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June 20, 2018 (San Diego's East County) -- Our Health and Science Highlights provide cutting edge news that could impact your health and our future.



For excerpts and links to full stories, click “read more” and scroll down.


Gene therapy reverses rat’s paralysis (BBC)

The team at King's College London used gene therapy to repair damage in the spinal cord of rats. The animals could then pick up and eat sugar cubes with their front paws. It is early stage research, but experts said it was some of the most compelling evidence that people's hand function could one day be restored.

Remember Last Year’s Hepatitis A Outbreak? This Year It’s So Much Worse. (Huffington Post)

A severe but localized hepatitis A outbreak in San Diego last fall has morphed into outbreaks across multiple states ― the latest arising in Missouri, Kentucky and Indiana ― with no signs of the virus slowing down. Cases of hepatitis A in the United States have nearly doubled since this time last year, even as public health officials have worked to stem the tide of infections through vaccine campaigns and community education.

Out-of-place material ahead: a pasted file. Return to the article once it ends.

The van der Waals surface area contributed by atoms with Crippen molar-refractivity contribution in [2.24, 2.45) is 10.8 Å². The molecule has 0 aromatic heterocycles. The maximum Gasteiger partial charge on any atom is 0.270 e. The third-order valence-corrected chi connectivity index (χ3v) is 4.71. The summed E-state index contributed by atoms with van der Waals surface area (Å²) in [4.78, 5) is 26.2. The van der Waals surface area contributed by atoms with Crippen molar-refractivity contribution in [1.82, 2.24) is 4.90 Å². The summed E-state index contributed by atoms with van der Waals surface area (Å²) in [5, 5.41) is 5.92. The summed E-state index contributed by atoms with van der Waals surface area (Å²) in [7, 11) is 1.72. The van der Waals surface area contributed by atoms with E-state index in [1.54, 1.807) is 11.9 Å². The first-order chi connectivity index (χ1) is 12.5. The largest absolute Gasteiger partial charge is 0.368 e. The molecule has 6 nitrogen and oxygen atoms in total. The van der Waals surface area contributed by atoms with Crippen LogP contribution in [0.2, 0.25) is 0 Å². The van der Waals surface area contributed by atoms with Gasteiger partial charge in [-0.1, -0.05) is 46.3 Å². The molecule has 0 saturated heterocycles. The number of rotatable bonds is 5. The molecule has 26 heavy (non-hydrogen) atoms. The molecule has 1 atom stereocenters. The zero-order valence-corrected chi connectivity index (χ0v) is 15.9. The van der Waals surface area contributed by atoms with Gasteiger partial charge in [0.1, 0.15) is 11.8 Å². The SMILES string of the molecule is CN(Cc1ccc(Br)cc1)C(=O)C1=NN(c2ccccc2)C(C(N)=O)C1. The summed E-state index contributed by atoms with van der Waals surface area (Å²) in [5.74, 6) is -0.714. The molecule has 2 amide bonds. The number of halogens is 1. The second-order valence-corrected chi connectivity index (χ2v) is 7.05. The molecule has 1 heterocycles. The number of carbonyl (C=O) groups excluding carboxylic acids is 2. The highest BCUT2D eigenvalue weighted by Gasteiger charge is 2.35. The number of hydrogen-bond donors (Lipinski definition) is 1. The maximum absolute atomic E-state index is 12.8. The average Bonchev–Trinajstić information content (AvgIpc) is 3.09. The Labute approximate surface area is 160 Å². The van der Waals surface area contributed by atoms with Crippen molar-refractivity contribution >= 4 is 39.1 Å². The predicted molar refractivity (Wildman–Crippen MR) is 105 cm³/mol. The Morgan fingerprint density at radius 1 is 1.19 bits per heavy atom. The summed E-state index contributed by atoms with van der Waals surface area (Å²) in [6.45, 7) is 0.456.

Vitamin D associated with lower risk of breast cancer, UCSD-led study finds  (San Diego Union-Tribune)

Women with the highest levels of vitamin D in the blood had 20 percent of breast cancer risk as those with the lowest levels.


Two senators want Amazon's Jeff Bezos to answer for Alexa's eavesdropping (Washington Post)

How often do Amazon Echos misinterpret commands? Two senators want to know.

Judge approves AT&T merger with Time Warner, a ruling that may reshape how we pay for streaming  (San Diego Union-Tribune)

A federal judge approved the $85 billion mega-merger of AT&T and Time Warner on Tuesday, a move that could usher in a wave of media consolidation while shaping how much consumers pay for streaming TV and movies…The Trump Justice Department had sued to block the $85 billion merger, arguing that it would hurt competition in cable and satellite TV and jack up costs to consumers for streaming TV and movies.

Hands off my data!  15 more default privacy settings you should change on your TV, cellphone plan, LinkedIn and more (Washington Post)

Default privacy settings often aren’t very private. Our tech columnist is back with Round 2 of his clickable guide to improving your privacy on all sorts of devices and online services.

How you can unsend that Snapchat message you accidentally sent to your ex (Washington Post)

Now you can soon retract that message you regret sending before your contact sees it.

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